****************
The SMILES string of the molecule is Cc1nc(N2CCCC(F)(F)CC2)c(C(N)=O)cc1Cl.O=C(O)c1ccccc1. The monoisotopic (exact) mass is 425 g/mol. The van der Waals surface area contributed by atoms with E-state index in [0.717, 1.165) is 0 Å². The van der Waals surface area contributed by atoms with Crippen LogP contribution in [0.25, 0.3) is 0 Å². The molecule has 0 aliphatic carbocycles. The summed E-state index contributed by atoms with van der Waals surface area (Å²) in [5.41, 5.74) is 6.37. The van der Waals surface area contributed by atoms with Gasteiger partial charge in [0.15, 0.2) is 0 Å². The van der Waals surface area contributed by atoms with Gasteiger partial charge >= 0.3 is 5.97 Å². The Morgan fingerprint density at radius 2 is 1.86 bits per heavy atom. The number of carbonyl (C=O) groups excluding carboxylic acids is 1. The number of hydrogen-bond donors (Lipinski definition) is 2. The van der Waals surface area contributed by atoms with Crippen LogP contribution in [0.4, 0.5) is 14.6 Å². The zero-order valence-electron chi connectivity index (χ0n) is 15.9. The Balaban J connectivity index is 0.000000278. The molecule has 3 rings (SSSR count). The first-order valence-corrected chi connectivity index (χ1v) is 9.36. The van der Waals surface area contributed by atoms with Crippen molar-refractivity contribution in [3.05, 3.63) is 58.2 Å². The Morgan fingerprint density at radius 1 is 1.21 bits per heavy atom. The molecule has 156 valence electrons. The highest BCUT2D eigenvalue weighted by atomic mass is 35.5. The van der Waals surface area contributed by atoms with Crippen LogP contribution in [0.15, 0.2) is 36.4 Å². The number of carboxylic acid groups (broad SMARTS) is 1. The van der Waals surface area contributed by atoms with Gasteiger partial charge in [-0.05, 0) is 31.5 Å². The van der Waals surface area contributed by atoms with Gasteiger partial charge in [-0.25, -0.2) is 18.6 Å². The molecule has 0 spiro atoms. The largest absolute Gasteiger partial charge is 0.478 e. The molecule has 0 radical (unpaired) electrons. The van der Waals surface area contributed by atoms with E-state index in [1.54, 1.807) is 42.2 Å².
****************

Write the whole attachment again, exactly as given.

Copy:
The SMILES string of the molecule is Cc1nc(N2CCCC(F)(F)CC2)c(C(N)=O)cc1Cl.O=C(O)c1ccccc1. The monoisotopic (exact) mass is 425 g/mol. The van der Waals surface area contributed by atoms with E-state index in [0.717, 1.165) is 0 Å². The van der Waals surface area contributed by atoms with Crippen LogP contribution in [0.25, 0.3) is 0 Å². The molecule has 0 aliphatic carbocycles. The summed E-state index contributed by atoms with van der Waals surface area (Å²) in [5.41, 5.74) is 6.37. The van der Waals surface area contributed by atoms with Gasteiger partial charge in [0.15, 0.2) is 0 Å². The van der Waals surface area contributed by atoms with Gasteiger partial charge >= 0.3 is 5.97 Å². The Morgan fingerprint density at radius 2 is 1.86 bits per heavy atom. The number of carbonyl (C=O) groups excluding carboxylic acids is 1. The number of hydrogen-bond donors (Lipinski definition) is 2. The van der Waals surface area contributed by atoms with Crippen LogP contribution in [0.4, 0.5) is 14.6 Å². The zero-order valence-electron chi connectivity index (χ0n) is 15.9. The Balaban J connectivity index is 0.000000278. The molecule has 3 rings (SSSR count). The first-order valence-corrected chi connectivity index (χ1v) is 9.36. The van der Waals surface area contributed by atoms with Crippen molar-refractivity contribution in [3.05, 3.63) is 58.2 Å². The Morgan fingerprint density at radius 1 is 1.21 bits per heavy atom. The molecule has 156 valence electrons. The highest BCUT2D eigenvalue weighted by atomic mass is 35.5. The van der Waals surface area contributed by atoms with Crippen LogP contribution in [0.15, 0.2) is 36.4 Å². The number of carboxylic acid groups (broad SMARTS) is 1. The van der Waals surface area contributed by atoms with Gasteiger partial charge in [-0.05, 0) is 31.5 Å². The van der Waals surface area contributed by atoms with Gasteiger partial charge in [-0.25, -0.2) is 18.6 Å². The molecule has 0 spiro atoms. The largest absolute Gasteiger partial charge is 0.478 e. The molecule has 0 radical (unpaired) electrons. The van der Waals surface area contributed by atoms with E-state index in [1.54, 1.807) is 42.2 Å².